updated 03:55 pm EST, Sat March 10, 2012
Warner exec hints at UltraViolet movie conversion
Warner Bros.' home entertainment president Kevin Tsujihara used time at a Morgan Stanley technology conference to outline in more detail how his studio would steer viewers towards converting their videos from DVD and Blu-ray discs to the UltraViolet format and cloud video access. It would start with in-store conversion like that planned by Walmart, he said, but stores would eventually automate this and provide digital copies automatically. The discs themselves would eventually provide the option, which he implied would be like ripping a CD and would upload the movie itself.
Tsujihara didn't have a definitive timeframe or price. However, he implied that there might be a cost for the process, albeit at "reasonable prices." Objections have already existed over any fee from some owners, many of whom have argued that they would be paying twice when transcoding and ripping apps often do it for free, without having to tie them to a specific service and limited rights.
The method could still serve as a jumpstart for UltraViolet, which hasn't had wide update and has faced some early criticism. Initial viewers encountered enough problems playing or otherwise accessing videos that Warner itself began handing out iTunes codes as compensation. An authentication-based system that often requires either native format support or Flash has meant periodic problems and a lack of support on numerous devices. While Android and iOS will play the videos through third-party apps like Flixster, the Apple TV, consoles, and other popular hardware can't see the format.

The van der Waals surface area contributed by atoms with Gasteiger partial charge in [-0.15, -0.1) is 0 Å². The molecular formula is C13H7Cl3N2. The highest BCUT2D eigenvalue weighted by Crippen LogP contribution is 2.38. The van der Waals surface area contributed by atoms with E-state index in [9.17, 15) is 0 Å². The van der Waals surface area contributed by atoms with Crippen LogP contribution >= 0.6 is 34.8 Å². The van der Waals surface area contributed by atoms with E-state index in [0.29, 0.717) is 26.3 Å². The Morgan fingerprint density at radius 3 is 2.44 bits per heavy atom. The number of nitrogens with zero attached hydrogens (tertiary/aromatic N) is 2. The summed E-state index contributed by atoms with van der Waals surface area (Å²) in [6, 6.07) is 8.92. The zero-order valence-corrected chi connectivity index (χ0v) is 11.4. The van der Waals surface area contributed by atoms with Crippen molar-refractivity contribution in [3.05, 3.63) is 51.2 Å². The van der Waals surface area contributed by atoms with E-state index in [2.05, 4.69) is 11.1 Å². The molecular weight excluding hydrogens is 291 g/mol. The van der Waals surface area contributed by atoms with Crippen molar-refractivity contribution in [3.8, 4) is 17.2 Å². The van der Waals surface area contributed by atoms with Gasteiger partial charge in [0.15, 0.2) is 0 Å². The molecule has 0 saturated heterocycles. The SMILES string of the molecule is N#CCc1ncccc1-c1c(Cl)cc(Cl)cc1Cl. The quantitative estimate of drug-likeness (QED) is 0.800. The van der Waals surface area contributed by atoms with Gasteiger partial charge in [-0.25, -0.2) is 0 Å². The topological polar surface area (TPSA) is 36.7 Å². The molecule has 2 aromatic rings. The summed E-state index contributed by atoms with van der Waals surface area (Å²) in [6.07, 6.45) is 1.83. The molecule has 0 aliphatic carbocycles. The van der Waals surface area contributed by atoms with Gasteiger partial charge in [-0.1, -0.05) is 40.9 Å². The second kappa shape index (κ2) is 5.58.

Some studios have unusually put an expiry date on these digital copies, giving owners of discs little incentive to use UltraViolet when an iTunes or Amazon video will be usable as long as the store exists.
The Warner executive acknowledged the problems, although he didn't touch on the real incentives to steer users to UltraViolet. As it's usually tied to purchases rather than rentals, the new technology tends to be 20 to 30 percent more profitable than rentals from subscription services like Netflix. [via LA Times]